Michael Cohen Released from Prison: Judge Rules Barr’s BOP Violated Cohen’s First Amendment Rights

After being released from prison to serve the balance of his sentence in home confinement, Bill Barr got word that Cohen was finishing up a book about Donald Trump. Barr’s Bureau of Prisons (BOP) gave Cohen an ultimatum: stop writing/talking/posting about the president or go back to prison. Upon seeking clarification of the conditions being proposed by the BOP, Cohen was returned to prison. Cohen filed a petition for a writ of habeas corpus, contending his imprisonment by Barr was illegal. Today, a federal court judge agreed, ruling that Barr/BOP retaliated against Cohen for exercising his First Amendment right to free speech.

Revoke my security clearance, too, Mr. President

William H. McRaven, a retired Navy admiral, was commander of the U.S. Joint Special Operations Command from 2011 to 2014. He oversaw the 2011 Navy SEAL raid in Pakistan that killed al-Qaeda leader Osama bin Laden.

Dear Mr. President:

Former CIA director John Brennan, whose security clearance you revoked on Wednesday, is one of the finest public servants I have ever known. Few Americans have done more to protect this country than John. He is a man of unparalleled integrity, whose honesty and character have never been in question, except by those who don’t know him.

Therefore, I would consider it an honor if you would revoke my security clearance as well, so I can add my name to the list of men and women who have spoken up against your presidency.

.. Through your actions, you have embarrassed us in the eyes of our children, humiliated us on the world stage and, worst of all, divided us as a nation.

If you think for a moment that your McCarthy-era tactics will suppress the voices of criticism, you are sadly mistaken. The criticism will continue until you become the leader we prayed you would be.

Donald Trump Weighs Ending Security Clearances for Six Ex-Officials Who Have Criticized Him

White House says Trump could revoke clearances of ex-national security officials

President Donald Trump is considering revoking the security clearances of six former senior national security officials, the White House said Monday, moving to punish them for comments purportedly politicizing the investigations into Russian interference in the 2016 election.

“Making baseless accusations of improper contact with Russia or being influenced by Russia against the president is extremely inappropriate,” said White House spokeswoman Sarah Sanders, without specifying.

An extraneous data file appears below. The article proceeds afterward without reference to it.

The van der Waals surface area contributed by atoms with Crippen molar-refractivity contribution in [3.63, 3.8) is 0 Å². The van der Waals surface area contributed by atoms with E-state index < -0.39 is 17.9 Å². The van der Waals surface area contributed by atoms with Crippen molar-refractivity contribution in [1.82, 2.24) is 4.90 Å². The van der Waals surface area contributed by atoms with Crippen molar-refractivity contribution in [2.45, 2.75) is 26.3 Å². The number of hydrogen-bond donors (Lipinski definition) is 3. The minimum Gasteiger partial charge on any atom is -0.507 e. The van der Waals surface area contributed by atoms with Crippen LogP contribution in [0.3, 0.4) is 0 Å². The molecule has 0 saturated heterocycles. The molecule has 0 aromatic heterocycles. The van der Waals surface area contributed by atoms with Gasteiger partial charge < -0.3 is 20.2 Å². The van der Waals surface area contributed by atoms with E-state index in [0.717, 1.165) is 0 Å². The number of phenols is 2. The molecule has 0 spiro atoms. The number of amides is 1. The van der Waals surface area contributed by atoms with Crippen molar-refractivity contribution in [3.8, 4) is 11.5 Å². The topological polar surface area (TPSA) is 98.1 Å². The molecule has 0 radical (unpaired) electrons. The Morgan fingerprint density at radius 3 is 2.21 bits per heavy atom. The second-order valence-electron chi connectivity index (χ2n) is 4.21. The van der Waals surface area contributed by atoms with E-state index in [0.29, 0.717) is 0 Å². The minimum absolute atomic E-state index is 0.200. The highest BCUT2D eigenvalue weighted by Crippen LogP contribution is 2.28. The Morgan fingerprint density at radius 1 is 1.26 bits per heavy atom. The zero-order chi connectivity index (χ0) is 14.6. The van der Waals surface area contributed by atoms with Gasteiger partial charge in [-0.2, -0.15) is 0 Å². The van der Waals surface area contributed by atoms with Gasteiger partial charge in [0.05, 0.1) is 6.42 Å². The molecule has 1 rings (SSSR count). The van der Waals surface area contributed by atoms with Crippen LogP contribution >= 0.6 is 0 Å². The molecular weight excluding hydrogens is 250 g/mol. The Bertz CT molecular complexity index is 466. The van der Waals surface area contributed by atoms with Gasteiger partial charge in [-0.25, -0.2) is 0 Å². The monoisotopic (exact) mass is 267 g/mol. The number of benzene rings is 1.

The threat, which national security analysts described as unprecedented, prompted concerns it was an effort by the president to silence critics.

“An enemies list is ugly, undemocratic, and un-American,” said Rep. Adam Schiff (D., Calif.), ranking member of the House Intelligence Committee.

Ms. Sanders told reporters that the administration is looking at the clearances of former Central Intelligence Agency Director John Brennan, former Federal Bureau of Investigation Director James Comey, former Director of National Intelligence James Clapper, former director of the National Security Agency and the CIA Michael Hayden, former national security adviser and U.N. Ambassador Susan Rice and former FBI Deputy Director Andrew McCabe.

Ms. Sanders said the individuals, many of whom are outspoken critics of the administration in the news media, lend “inappropriate legitimacy to accusations with zero evidence.”

.. Millions of Americans hold security clearances, needed for many government and private-sector jobs. The practice of having senior national security officials retain clearance after leaving government is longstanding and serves various functions, national security officials and analysts said.

National security officials often go on to work in the private sector, particularly at defense contractors, and need access to classified information to support the government. Former officials keep clearances to assist in ongoing criminal and national security investigations. The clearances offer continuity between administrations on intelligence and national security matters, and also would enable former officials to return to active service in a national emergency and offer expertise.

.. “There really isn’t that much precedent of removing clearance of former national security official unless they are indicted or convicted of some criminal offense,” said Evan Lesser, president of ClearanceJobs, a career website. “But ultimately the president does have the power to grant or revoke clearances really to whomever he wants.”

.. Mr. Clapper, on CNN, said, “This is kind of a petty way of retribution for speaking out against the president.”